As you can see from the photographic evidence above, we have managed to keep all four of our chickens alive for almost a month now. Which is a lot harder than it sounds.
Chickens aren’t the sharpest knives in the drawer (which makes them so entertaining to watch.) Our ladies refuse to go back into the coop once we let them out in the morning until the sun sets at night. Even then, you can hear them complain bitterly in the dark as they head up the ramp indoors.
Normally, staying outside all day in their run wouldn’t be a problem, but we keep their food and water inside. So every time someone goes in the backyard, the ladies run over chirping, “What did you bring us to eat?” And if that person didn’t bring them anything to eat, the chickens sulk and pout most dreadfully.
Because pouting chickens break my heart, I usually feed them something: cantaloupe rinds, bolted lettuce, pea vines, etc. Occasionally I’ll mix a batch of their chicken feed with some leftover whey from making yogurt and I’ll set it in front of them and watch the pandemonium. The largest lady, Hardboiled, will stand in the middle of the bowl trying to shield it from the other chickens with her plumpness. Obviously, the other girls don’t stand for that and there is much chicken drama. If Bravo ever wants to produce a show called The Real Chickens of Indianapolis, I’ve got just the birds for them.
In other farm news, yesterday was a banner day. We ate three ripe apricots from our tree in the backyard. They were the first fruit we have gotten from that tree and they tasted absolutely delicious. Just like liquid sunshine. They were so delicious, in fact, that I pondered traveling the countryside, planting apricots trees along the way. But Ami Apricot-Pit just doesn’t have the same ring as Johnny Appleseed. So I’ve decided not to.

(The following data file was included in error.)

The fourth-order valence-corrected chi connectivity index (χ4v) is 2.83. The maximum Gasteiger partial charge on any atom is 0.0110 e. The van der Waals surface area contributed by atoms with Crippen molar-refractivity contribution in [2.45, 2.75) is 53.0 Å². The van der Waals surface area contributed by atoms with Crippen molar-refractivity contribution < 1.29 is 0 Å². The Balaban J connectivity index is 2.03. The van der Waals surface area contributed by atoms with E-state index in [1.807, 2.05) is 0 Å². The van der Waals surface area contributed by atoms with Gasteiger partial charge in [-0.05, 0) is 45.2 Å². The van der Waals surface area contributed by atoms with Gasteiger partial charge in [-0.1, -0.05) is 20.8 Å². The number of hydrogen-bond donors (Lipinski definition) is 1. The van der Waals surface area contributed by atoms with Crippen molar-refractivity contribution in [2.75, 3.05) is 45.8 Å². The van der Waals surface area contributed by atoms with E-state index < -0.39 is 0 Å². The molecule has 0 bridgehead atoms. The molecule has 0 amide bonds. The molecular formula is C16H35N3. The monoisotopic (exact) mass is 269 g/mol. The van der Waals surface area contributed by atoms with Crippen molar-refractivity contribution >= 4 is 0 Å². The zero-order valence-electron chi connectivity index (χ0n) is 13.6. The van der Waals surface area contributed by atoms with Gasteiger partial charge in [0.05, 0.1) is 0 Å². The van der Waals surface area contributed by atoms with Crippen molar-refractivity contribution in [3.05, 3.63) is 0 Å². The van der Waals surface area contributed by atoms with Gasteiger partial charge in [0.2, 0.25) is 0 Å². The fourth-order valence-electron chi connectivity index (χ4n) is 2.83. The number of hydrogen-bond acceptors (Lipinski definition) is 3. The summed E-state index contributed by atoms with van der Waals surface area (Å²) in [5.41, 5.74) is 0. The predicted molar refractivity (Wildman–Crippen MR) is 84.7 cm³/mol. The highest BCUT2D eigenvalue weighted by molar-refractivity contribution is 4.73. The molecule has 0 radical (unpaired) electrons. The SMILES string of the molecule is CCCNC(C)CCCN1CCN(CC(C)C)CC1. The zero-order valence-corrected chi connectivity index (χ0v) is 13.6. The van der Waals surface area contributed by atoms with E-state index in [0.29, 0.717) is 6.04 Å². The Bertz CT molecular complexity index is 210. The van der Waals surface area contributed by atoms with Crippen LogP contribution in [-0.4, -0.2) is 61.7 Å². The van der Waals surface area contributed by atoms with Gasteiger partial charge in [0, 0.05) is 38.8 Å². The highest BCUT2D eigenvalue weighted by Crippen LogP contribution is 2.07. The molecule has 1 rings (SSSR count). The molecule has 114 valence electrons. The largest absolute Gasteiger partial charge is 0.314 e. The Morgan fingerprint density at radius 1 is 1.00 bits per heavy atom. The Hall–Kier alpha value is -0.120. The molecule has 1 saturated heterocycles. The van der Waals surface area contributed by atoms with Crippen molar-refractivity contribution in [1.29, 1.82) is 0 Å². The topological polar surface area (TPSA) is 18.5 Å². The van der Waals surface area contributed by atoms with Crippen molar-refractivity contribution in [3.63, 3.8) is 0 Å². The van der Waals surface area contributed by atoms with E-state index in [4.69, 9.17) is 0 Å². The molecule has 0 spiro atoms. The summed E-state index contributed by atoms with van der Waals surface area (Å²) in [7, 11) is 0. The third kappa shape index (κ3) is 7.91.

The Swiss chard I haphazardly planted (next year I’ll do better, I promise) is actually coming up in a few spots. With all it’s different colors, Swiss chard looks like the happiest vegetable of all time. And very hippy-esque. There’s probably some psychedelic ’70’s mischief going on in the garden beds at night, but these guys are so tasty, I can’t complain.
I made a Swiss chard frittata the other night for dinner and not a single child at the table complained. The six year old even asked for seconds, which is possibly a sign of an coming Apocalypse, you have been warned.
Because there was room, I planted a few sweet potato slips in the spaces where the Swiss chard did not come up. The little plants look like they’re holding their own, so I have high hopes for October and homegrown sweet potatoes.
Oh sweet potatoes, I hated you so when I was young. But my more mature taste buds really love you now. Especially baked. Or fried. Or covered with blue cheese.
Well, Gentle Reader, what’s happening in your gardens?